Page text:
A Caldecott Honor Book about the making of a medieval castle in Wales still appeals to children three decades after its publication
By Janice Harayda
This afternoon I found myself in the children’s section of our library with an 8-year-old friend whose mother had agreed to let me to pick out a book for him while she visited the adult stacks. The book I thought Cory might like wasn’t on the shelves. But David Macaulay’s wonderful picture books about the making of large structures – Cathedral, Pyramid, Castle and the new Mosque – stood near its spot.
Cory loves to read – especially The Invention of Hugo Cabret – but hadn’t seen these treasures, which helped to win a MacArthur grant for their creator. So I pulled a few of Macaulay’s books off the shelves and handed them to him. Cory gravitated right away to a picture of how a drawbridge works in Castle (Houghton Mifflin, 74 pages, $9.95 paperback, ages 7 and up), a Caldecott Honor Book about the construction of a medieval castle in Wales.
So I returned him to his mother with three of Macaulay’s books and checked back later. Cory was still poring over Castle – specifically, a picture of soldiers who seemed to be underground. I wondered if they were digging a moat. But Cory pointed to a witty drawing of several of their comrades, who were to trying to reach the ramparts. He explained that if “the enemy” couldn’t scale the castle walls, they tried to tunnel their way in. This he had just learned from the book.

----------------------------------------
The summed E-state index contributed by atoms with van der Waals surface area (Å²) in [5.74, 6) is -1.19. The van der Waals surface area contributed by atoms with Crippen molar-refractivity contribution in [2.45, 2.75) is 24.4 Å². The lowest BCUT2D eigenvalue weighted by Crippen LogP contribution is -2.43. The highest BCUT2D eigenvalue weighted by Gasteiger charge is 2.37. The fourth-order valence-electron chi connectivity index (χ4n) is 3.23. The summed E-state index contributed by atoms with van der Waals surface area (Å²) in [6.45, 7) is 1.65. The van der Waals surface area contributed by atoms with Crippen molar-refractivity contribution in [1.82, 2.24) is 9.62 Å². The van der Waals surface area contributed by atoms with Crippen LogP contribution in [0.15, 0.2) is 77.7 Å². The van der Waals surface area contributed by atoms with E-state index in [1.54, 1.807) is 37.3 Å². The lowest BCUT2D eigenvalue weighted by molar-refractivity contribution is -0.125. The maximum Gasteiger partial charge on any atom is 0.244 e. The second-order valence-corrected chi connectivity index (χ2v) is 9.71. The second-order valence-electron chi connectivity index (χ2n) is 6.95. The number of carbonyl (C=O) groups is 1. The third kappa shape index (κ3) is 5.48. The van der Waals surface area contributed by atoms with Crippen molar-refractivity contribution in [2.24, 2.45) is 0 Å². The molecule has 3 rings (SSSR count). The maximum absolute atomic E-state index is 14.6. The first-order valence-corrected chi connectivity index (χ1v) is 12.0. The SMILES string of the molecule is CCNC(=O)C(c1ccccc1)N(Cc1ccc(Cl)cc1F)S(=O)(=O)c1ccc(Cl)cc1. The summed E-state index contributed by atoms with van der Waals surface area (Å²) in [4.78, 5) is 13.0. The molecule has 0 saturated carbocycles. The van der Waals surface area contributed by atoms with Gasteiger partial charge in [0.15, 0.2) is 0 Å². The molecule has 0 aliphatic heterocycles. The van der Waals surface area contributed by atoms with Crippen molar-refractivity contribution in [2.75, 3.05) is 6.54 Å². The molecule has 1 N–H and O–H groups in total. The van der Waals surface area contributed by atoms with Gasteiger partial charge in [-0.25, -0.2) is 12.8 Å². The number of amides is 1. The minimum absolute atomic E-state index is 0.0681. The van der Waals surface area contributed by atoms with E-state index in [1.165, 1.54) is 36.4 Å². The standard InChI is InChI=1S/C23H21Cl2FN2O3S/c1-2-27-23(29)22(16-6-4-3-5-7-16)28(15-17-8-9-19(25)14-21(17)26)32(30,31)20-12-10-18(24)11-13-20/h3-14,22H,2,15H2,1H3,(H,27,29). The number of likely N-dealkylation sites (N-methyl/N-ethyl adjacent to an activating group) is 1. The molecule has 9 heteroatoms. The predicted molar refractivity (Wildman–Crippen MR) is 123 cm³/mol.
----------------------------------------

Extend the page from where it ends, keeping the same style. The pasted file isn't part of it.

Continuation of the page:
I don’t know if every child reacts this way to Macaulay, a superstar in the field. But by now millions must have been captivated by his intelligent texts and intricate and amusing black-and-white cross-hatched drawings. And Castle, first published in 1977, makes an especially good introduction to his work, because it feeds interests kindled in children by fairy and folk tapes. Houghton Mifflin recommends it for 10-to-14-year-olds, but I’d give it to 7-to-9-year-olds and let them grow into it if they’re not quite ready. The pictures will draw in the younger children even if some words are unfamiliar. Just ask Cory.
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© 2007 Janice Harayda. All rights reserved.